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Libya's rebels in the west are gaining confidence as victories in the Nafusa Mountains bring them closer to major supply routes for Libyan government forces – and closer to Tripoli. On Wednesday they captured the mountain town of Qawalish, ending a stalemate with Libyan leader Muammar Qaddafi's forces and giving momentum to their incremental march toward the capital.
Seizing Qawalish brings the rebels within 35 miles of the town of Gharyan, which lies along a highway that runs south from Tripoli and has become a major supply line for Mr. Qaddafi since NATO began blockading the Tripoli port, The New York Times reports.
Taking Gharyan is one of the main goals of the rebels in the west because an estimated 900 government forces are stationed there with rockets and artillery. However, an approach will be dangerous for the rebels because well-armed government forces remain in control of the surrounding towns and villages. Qawalish was as far as the rebels were willing to go Wednesday, and many of their fighters pulled back to the west of the town when Qaddafi's forces began shelling it.
The gains in the west are particularly encouraging for the rebels because their fighters in the east have made little progress recently, the Washington Post reports. Part of their success can be attributed to NATO's ramped-up efforts in the region, although the western rebels also say that their battle plans and familiarity with the mountainous terrain have been crucial.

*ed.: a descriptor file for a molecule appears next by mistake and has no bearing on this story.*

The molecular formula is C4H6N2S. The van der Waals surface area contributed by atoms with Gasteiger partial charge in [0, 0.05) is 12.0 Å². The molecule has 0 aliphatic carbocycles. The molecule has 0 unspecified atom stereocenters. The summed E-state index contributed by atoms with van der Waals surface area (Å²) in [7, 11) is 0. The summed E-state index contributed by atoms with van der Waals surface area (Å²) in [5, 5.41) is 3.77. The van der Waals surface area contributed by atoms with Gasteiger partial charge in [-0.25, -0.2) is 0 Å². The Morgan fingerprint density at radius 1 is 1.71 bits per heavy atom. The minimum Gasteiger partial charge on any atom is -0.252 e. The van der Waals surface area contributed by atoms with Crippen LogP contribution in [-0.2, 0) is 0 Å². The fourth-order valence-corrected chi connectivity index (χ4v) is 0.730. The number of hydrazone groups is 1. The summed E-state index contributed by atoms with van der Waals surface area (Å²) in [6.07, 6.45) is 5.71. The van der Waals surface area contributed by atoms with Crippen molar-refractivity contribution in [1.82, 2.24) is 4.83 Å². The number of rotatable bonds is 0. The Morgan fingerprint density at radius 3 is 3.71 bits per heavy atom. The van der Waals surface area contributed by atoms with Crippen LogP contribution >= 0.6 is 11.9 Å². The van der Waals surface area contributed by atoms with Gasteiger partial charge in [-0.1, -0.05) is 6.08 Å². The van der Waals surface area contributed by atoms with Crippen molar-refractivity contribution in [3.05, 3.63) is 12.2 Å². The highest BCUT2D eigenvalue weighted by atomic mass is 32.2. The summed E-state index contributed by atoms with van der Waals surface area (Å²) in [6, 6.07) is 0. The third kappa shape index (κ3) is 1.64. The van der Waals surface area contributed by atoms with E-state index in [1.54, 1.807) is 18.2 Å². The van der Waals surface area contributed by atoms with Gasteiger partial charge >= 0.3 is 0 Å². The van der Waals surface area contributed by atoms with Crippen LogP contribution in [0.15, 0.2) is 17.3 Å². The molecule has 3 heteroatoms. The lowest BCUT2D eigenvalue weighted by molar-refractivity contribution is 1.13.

Although the revolt in the mountains began around the same time as elsewhere in the country, notable gains have happened only in the past month, according to the Post. They have coordinated all their attacks with NATO to make sure they are not caught in the coalition's strikes, as has happened to rebel fighters elsewhere in Libya.
Rebels also launched an offensive from Misurata Wednesday aimed at breaking a government hold on the town of Zlitan, which lies along a highway to Tripoli, the Guardian reports. They attempted to break through Qaddafi's forces to Zlitan several other times in the past month but never succeeded. Rebel fighters report they have seized some of the government checkpoints and bases between the two cities, but are struggling without adequate tanks and artillery.
While fighting went on in the mountains, the government announced that it would be trying 21 rebel leaders in absentia for treason. The charges mean little because those accused are beyond the reach of government forces, but it is a signal that Qaddafi is searching for nonmilitary means to gain an upper hand, the Los Angeles Times reports. A judge told reporters in Tripoli that the government would ask for international assistance to bring the men to justice.
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